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So You Failed the CPA Exam Before the Holidays, Now What?

While countless CPA exam candidates are likely still shaking off their celebration hangovers from yesterday, you're one of the lucky few who failed. Perhaps just barely, perhaps spectacularly. Whether it's a 60 or a 74, it blows (although, arguably, a 74 blows harder than a 60).

We've previously discussed what to do after you've failed the CPA exam, but this time of year is special. Why? Well duh, you're out of chances for the rest of the year.

Normally, when you fail, you should get right back on the horse. And in this particular case, the same is true but who wants to study through Thanksgiving and the late December holiday of your choice? It's bad enough you have to study at all, much less through the holidays. Why did you even have to fail at all? I bet it's a conspiracy on the part of the examiners to keep you down. Who do they think they are?!

Oh wait, no, never mind, this is entirely your fault. That's OK though, we're here to help you get through this.

Now, no one is suggesting you're lazy if you choose not to study through December. It's when December turns into June that you might have a bit of a motivation problem.

As we see it, you have three options. They are as follows.

Jump right back into studying and prepare to retake your failed section in January

Aren't you the busy little bee? Sure, it might mean skipping a holiday party or two but who goes to those things anyway? Screw blackout months, you're going all in and getting done with this thing once and for all. Good for you! Get a new NTS and schedule your retake as early as possible and pencil in more quality time with your favorite CPA review instructor. I'm sure some of you would prefer to have Thanksgiving dinner with Peter Olinto than your racist uncle anyway.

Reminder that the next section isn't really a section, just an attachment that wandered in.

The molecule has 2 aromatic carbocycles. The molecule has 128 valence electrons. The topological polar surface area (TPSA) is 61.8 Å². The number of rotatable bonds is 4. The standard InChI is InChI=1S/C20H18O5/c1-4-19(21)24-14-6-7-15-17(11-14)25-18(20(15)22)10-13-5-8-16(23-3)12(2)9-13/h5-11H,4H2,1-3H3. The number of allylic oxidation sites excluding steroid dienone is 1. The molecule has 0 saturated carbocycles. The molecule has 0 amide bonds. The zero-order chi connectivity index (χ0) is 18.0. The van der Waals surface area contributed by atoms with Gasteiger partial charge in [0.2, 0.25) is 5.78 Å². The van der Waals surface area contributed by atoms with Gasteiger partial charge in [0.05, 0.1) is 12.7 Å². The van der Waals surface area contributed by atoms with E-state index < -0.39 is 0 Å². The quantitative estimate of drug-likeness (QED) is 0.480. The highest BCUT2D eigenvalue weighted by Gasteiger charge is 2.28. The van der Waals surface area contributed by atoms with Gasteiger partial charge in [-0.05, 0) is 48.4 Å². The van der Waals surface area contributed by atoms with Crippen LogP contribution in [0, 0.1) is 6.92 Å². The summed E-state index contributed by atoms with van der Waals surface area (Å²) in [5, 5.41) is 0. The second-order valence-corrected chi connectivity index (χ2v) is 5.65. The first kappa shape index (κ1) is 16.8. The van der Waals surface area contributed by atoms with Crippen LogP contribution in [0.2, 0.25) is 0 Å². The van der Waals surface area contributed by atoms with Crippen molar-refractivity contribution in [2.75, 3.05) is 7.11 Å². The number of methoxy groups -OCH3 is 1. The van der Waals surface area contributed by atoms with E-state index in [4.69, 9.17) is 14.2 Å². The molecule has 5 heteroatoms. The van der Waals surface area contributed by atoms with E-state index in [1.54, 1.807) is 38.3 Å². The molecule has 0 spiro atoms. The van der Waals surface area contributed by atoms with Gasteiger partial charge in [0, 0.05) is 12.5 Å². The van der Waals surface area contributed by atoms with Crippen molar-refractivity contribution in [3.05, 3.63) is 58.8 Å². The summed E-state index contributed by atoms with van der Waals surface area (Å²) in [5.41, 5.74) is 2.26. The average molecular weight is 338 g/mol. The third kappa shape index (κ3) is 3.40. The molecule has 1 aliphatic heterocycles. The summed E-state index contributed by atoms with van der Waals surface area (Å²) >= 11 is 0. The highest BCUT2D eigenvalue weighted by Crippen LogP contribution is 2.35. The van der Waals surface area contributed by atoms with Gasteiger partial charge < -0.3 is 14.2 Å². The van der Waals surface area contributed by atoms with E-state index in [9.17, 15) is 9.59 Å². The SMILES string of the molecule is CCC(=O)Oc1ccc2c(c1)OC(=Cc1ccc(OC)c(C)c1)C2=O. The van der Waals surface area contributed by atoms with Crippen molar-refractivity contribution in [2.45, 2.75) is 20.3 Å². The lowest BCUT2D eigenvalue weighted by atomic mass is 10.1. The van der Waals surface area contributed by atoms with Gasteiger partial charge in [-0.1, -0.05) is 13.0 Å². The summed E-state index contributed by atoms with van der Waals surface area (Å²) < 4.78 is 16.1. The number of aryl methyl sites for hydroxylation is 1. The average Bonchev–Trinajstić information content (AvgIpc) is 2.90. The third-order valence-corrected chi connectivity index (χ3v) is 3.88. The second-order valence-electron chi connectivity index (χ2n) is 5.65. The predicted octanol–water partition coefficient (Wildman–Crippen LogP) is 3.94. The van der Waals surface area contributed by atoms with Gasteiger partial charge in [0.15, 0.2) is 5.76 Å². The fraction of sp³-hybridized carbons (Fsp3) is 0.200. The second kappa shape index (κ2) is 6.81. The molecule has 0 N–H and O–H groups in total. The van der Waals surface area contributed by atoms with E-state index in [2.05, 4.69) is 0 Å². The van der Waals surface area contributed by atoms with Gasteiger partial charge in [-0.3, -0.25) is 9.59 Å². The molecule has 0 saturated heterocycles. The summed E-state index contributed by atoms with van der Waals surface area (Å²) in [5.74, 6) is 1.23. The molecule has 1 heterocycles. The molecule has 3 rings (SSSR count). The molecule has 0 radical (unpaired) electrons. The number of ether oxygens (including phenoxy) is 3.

In fact, studying gives you an awesome out if you need to avoid nasty family members or pesky volunteer opportunities that always seem to pop up around the holidays. Screw that, you'll be kissing your CPA review book when the clock strikes midnight on January 1, 2015.

Take it easy for the month of December and pledge to get cracking come January

Listen, you don't mind lingering around at senior level for the next several years or until they coach you out for failure to pass the exam, who cares! What's the rush? Take the entire month of December off if you want, you've earned it.

Unless you've got scores that are going to expire or some uptight partner breathing down your neck to get this thing done, take your sweet time. You'll have plenty of time to study after January 1st.

Pledge to study through December but really just make a bunch of excuses and not get anything done until February

A large majority of you will probably take this road. You likely have a heavily filtered photo of hand-written flash cards and empty Starbucks cups on your Instagram right now. You're going to study, you swear. But first you need to commiserate with all the other people on the Internet who failed the exam, and then you need to get in some pre-Thanksgiving dinner fights with family members on Facebook and next thing you know, it's December 31st and you haven't accomplished jack shit.

You are much better off choosing Option 2 and deciding not to study at all than you are pretending to study, making excuses for not being able to study, and then whining in January about how you have no time to study and aren't prepared to sit for the exam (which you probably put off for the end of February anyway). Just (wo)man up and admit you don't want to do it.

Whichever path you choose, hopefully the end result is the same. As previously mentioned, it really isn't the end of the world if you want to take it easy during the holidays. That is, unless you're in the "I'm going to get coached out if I don't get this stupid thing done" or "I'm going to fail previously passed sections because I've taken my sweet ass time" camps, in which case you should not be reading this article and should be studying instead. Otherwise, chill. Or don't, whatever. It's your life, not ours.